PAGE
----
“I am fully aware that it was the 1970s, and it was an entirely different world then,” DeLuca wrote. “I am also aware that 40 plus years is an extremely long time ago. I expect nothing. I want nothing. I just feel the need to report this.”
Manuel forwarded DeLuca’s letter to the university’s office of general counsel. From there, it went to UM’s Office of Institutional Equity, which investigates sexual misconduct complaints. But DeLuca’s letter languished for weeks before he heard from Pamela Heatlie, the office’s senior director.
DeLuca, now 65, happened to be in the Ann Arbor area, so he spoke with Heatlie on Aug. 27, 2018. He said she asked questions that led him to feel that she believed him. But when he asked if there were other complaints about Anderson, Heatlie said no.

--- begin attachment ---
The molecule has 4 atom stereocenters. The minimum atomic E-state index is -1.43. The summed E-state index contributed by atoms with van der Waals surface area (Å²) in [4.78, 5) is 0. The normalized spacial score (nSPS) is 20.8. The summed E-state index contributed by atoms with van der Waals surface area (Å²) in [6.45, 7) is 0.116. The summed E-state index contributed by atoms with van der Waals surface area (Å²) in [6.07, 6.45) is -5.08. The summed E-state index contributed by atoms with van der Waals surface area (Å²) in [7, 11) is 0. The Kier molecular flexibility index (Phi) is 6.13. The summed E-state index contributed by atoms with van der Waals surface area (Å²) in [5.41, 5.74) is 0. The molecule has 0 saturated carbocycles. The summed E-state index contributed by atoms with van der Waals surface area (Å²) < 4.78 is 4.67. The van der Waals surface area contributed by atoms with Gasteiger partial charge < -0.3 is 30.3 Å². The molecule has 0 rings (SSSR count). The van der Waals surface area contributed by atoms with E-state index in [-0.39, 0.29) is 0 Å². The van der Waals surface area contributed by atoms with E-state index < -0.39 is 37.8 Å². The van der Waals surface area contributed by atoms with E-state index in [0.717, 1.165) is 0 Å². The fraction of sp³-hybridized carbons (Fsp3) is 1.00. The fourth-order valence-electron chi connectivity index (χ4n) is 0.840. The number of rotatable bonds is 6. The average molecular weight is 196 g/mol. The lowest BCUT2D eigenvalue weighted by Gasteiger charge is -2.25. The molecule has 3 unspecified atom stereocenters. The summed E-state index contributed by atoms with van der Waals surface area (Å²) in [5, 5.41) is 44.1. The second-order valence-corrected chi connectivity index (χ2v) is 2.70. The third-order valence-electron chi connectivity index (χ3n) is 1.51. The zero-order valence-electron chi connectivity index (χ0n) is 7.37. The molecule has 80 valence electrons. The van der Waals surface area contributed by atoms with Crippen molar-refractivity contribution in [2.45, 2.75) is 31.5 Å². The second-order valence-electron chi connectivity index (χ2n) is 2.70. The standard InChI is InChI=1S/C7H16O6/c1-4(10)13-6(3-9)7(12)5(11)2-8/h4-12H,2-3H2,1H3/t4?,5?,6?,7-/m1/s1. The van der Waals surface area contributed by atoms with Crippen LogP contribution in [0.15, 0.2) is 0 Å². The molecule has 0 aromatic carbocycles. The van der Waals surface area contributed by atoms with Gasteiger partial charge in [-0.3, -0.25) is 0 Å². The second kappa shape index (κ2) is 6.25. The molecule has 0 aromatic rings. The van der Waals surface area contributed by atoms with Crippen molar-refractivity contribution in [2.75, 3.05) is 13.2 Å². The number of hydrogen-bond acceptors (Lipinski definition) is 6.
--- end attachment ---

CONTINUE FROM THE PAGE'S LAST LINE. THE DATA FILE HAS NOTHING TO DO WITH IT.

“Oh my God,” DeLuca said he remembers thinking. “Am I making this stuff up?”
Attorney Mike Cox on sexual abuse lawsuit
Attorney Mike Cox talks about the sexual abuse lawsuit against the University of Michigan.
The Detroit News
But soon the chorus of complaints would grow, as former Michigan Attorney General Mike Cox would file the first lawsuit in March against UM then dozens more on behalf of wrestlers, football, track and hockey players. Other lawyers have joined him. Although Cox is a UM graduate, he is critical of his alma mater.
UM knew Anderson was assaulting students and considered firing him twice early in his career — but the university let him stay on for another 24 years and abuse many others, including many young men from low-income families who attended UM on athletic scholarships, Cox said.